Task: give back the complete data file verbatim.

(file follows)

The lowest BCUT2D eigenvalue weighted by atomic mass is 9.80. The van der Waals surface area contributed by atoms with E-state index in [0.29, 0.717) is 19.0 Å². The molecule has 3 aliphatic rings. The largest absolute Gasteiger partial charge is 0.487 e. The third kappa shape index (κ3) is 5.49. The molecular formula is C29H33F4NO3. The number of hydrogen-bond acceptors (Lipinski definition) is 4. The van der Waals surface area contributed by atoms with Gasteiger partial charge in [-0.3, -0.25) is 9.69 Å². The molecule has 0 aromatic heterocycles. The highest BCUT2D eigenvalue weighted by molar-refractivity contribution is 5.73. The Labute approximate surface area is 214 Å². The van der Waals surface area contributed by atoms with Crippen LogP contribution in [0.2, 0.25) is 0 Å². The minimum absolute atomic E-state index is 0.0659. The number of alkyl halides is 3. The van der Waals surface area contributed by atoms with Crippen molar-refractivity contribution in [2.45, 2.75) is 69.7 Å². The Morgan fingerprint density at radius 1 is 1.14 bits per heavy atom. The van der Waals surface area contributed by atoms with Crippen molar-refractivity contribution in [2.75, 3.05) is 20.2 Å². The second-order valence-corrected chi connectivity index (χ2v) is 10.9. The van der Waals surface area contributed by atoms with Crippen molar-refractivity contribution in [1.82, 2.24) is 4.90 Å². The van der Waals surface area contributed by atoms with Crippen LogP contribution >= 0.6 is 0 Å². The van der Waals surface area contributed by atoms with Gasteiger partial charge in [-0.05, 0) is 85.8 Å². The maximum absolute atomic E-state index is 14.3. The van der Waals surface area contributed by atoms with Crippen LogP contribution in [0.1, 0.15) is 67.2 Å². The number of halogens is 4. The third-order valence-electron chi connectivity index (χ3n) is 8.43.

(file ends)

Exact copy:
The lowest BCUT2D eigenvalue weighted by atomic mass is 9.80. The van der Waals surface area contributed by atoms with E-state index in [0.29, 0.717) is 19.0 Å². The molecule has 3 aliphatic rings. The largest absolute Gasteiger partial charge is 0.487 e. The third kappa shape index (κ3) is 5.49. The molecular formula is C29H33F4NO3. The number of hydrogen-bond acceptors (Lipinski definition) is 4. The van der Waals surface area contributed by atoms with Gasteiger partial charge in [-0.3, -0.25) is 9.69 Å². The molecule has 0 aromatic heterocycles. The highest BCUT2D eigenvalue weighted by molar-refractivity contribution is 5.73. The Labute approximate surface area is 214 Å². The van der Waals surface area contributed by atoms with Crippen LogP contribution in [0.2, 0.25) is 0 Å². The minimum absolute atomic E-state index is 0.0659. The number of alkyl halides is 3. The van der Waals surface area contributed by atoms with Crippen molar-refractivity contribution in [2.45, 2.75) is 69.7 Å². The Morgan fingerprint density at radius 1 is 1.14 bits per heavy atom. The van der Waals surface area contributed by atoms with Crippen molar-refractivity contribution in [2.75, 3.05) is 20.2 Å². The second-order valence-corrected chi connectivity index (χ2v) is 10.9. The van der Waals surface area contributed by atoms with Crippen molar-refractivity contribution in [1.82, 2.24) is 4.90 Å². The van der Waals surface area contributed by atoms with Crippen LogP contribution >= 0.6 is 0 Å². The van der Waals surface area contributed by atoms with Gasteiger partial charge in [-0.05, 0) is 85.8 Å². The maximum absolute atomic E-state index is 14.3. The van der Waals surface area contributed by atoms with Crippen LogP contribution in [0.1, 0.15) is 67.2 Å². The number of halogens is 4. The third-order valence-electron chi connectivity index (χ3n) is 8.43.